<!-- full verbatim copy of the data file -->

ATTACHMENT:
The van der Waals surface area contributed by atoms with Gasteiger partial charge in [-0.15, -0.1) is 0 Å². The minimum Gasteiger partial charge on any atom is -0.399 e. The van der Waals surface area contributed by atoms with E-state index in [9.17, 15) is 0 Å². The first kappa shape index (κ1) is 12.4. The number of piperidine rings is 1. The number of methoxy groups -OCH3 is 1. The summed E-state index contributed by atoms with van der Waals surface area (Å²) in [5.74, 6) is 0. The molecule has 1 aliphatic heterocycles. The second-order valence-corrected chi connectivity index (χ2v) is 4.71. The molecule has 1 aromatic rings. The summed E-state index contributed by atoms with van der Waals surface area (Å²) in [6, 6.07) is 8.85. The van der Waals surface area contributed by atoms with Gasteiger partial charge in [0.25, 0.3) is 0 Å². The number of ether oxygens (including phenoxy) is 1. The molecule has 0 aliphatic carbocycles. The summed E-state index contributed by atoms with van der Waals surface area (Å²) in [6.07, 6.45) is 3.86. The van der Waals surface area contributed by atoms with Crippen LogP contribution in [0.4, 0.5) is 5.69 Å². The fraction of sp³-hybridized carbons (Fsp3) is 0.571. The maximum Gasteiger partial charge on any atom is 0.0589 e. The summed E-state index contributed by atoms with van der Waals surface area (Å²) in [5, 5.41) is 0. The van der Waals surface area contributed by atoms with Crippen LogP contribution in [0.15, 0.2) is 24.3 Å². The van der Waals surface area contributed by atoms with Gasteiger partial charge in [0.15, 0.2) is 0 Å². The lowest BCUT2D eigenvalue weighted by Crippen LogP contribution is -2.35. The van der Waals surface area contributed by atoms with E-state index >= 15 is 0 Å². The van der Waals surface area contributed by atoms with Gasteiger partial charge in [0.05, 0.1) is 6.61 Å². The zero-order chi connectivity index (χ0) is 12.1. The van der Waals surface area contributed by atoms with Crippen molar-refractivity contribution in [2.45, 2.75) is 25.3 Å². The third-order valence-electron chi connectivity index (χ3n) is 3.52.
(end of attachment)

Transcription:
The van der Waals surface area contributed by atoms with Gasteiger partial charge in [-0.15, -0.1) is 0 Å². The minimum Gasteiger partial charge on any atom is -0.399 e. The van der Waals surface area contributed by atoms with E-state index in [9.17, 15) is 0 Å². The first kappa shape index (κ1) is 12.4. The number of piperidine rings is 1. The number of methoxy groups -OCH3 is 1. The summed E-state index contributed by atoms with van der Waals surface area (Å²) in [5.74, 6) is 0. The molecule has 1 aliphatic heterocycles. The second-order valence-corrected chi connectivity index (χ2v) is 4.71. The molecule has 1 aromatic rings. The summed E-state index contributed by atoms with van der Waals surface area (Å²) in [6, 6.07) is 8.85. The van der Waals surface area contributed by atoms with Gasteiger partial charge in [0.25, 0.3) is 0 Å². The number of ether oxygens (including phenoxy) is 1. The molecule has 0 aliphatic carbocycles. The summed E-state index contributed by atoms with van der Waals surface area (Å²) in [6.07, 6.45) is 3.86. The van der Waals surface area contributed by atoms with Crippen LogP contribution in [0.4, 0.5) is 5.69 Å². The fraction of sp³-hybridized carbons (Fsp3) is 0.571. The maximum Gasteiger partial charge on any atom is 0.0589 e. The summed E-state index contributed by atoms with van der Waals surface area (Å²) in [5, 5.41) is 0. The van der Waals surface area contributed by atoms with Crippen LogP contribution in [0.15, 0.2) is 24.3 Å². The van der Waals surface area contributed by atoms with Gasteiger partial charge in [0.15, 0.2) is 0 Å². The lowest BCUT2D eigenvalue weighted by Crippen LogP contribution is -2.35. The van der Waals surface area contributed by atoms with E-state index >= 15 is 0 Å². The van der Waals surface area contributed by atoms with Gasteiger partial charge in [0.05, 0.1) is 6.61 Å². The zero-order chi connectivity index (χ0) is 12.1. The van der Waals surface area contributed by atoms with Crippen molar-refractivity contribution in [2.45, 2.75) is 25.3 Å². The third-order valence-electron chi connectivity index (χ3n) is 3.52.